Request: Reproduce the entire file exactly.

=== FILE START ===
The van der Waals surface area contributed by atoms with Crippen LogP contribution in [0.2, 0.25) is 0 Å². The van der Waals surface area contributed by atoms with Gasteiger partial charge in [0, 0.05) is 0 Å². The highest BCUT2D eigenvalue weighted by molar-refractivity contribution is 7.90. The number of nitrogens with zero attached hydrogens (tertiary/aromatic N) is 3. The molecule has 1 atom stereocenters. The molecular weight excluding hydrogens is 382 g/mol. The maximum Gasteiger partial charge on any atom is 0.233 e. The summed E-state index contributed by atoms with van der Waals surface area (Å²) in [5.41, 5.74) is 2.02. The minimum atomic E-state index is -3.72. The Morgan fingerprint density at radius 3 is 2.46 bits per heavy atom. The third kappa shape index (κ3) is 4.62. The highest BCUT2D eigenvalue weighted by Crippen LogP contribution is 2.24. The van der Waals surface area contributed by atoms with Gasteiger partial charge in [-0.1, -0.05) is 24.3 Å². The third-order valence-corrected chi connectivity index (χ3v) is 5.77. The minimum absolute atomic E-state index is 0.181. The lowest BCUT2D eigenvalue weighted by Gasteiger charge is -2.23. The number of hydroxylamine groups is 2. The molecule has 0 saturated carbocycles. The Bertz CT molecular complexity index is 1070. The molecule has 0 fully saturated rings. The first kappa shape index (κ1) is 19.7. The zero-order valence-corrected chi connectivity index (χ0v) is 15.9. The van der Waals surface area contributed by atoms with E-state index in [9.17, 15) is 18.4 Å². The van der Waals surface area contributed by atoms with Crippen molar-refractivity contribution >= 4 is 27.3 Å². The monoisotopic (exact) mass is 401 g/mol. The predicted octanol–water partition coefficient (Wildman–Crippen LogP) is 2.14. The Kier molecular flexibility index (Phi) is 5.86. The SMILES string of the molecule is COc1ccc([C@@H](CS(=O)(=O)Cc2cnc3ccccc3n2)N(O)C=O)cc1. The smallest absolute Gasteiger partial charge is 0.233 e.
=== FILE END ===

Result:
The van der Waals surface area contributed by atoms with Crippen LogP contribution in [0.2, 0.25) is 0 Å². The van der Waals surface area contributed by atoms with Gasteiger partial charge in [0, 0.05) is 0 Å². The highest BCUT2D eigenvalue weighted by molar-refractivity contribution is 7.90. The number of nitrogens with zero attached hydrogens (tertiary/aromatic N) is 3. The molecule has 1 atom stereocenters. The molecular weight excluding hydrogens is 382 g/mol. The maximum Gasteiger partial charge on any atom is 0.233 e. The summed E-state index contributed by atoms with van der Waals surface area (Å²) in [5.41, 5.74) is 2.02. The minimum atomic E-state index is -3.72. The Morgan fingerprint density at radius 3 is 2.46 bits per heavy atom. The third kappa shape index (κ3) is 4.62. The highest BCUT2D eigenvalue weighted by Crippen LogP contribution is 2.24. The van der Waals surface area contributed by atoms with Gasteiger partial charge in [-0.1, -0.05) is 24.3 Å². The third-order valence-corrected chi connectivity index (χ3v) is 5.77. The minimum absolute atomic E-state index is 0.181. The lowest BCUT2D eigenvalue weighted by Gasteiger charge is -2.23. The number of hydroxylamine groups is 2. The molecule has 0 saturated carbocycles. The Bertz CT molecular complexity index is 1070. The molecule has 0 fully saturated rings. The first kappa shape index (κ1) is 19.7. The zero-order valence-corrected chi connectivity index (χ0v) is 15.9. The van der Waals surface area contributed by atoms with E-state index in [9.17, 15) is 18.4 Å². The van der Waals surface area contributed by atoms with Crippen molar-refractivity contribution >= 4 is 27.3 Å². The monoisotopic (exact) mass is 401 g/mol. The predicted octanol–water partition coefficient (Wildman–Crippen LogP) is 2.14. The Kier molecular flexibility index (Phi) is 5.86. The SMILES string of the molecule is COc1ccc([C@@H](CS(=O)(=O)Cc2cnc3ccccc3n2)N(O)C=O)cc1. The smallest absolute Gasteiger partial charge is 0.233 e.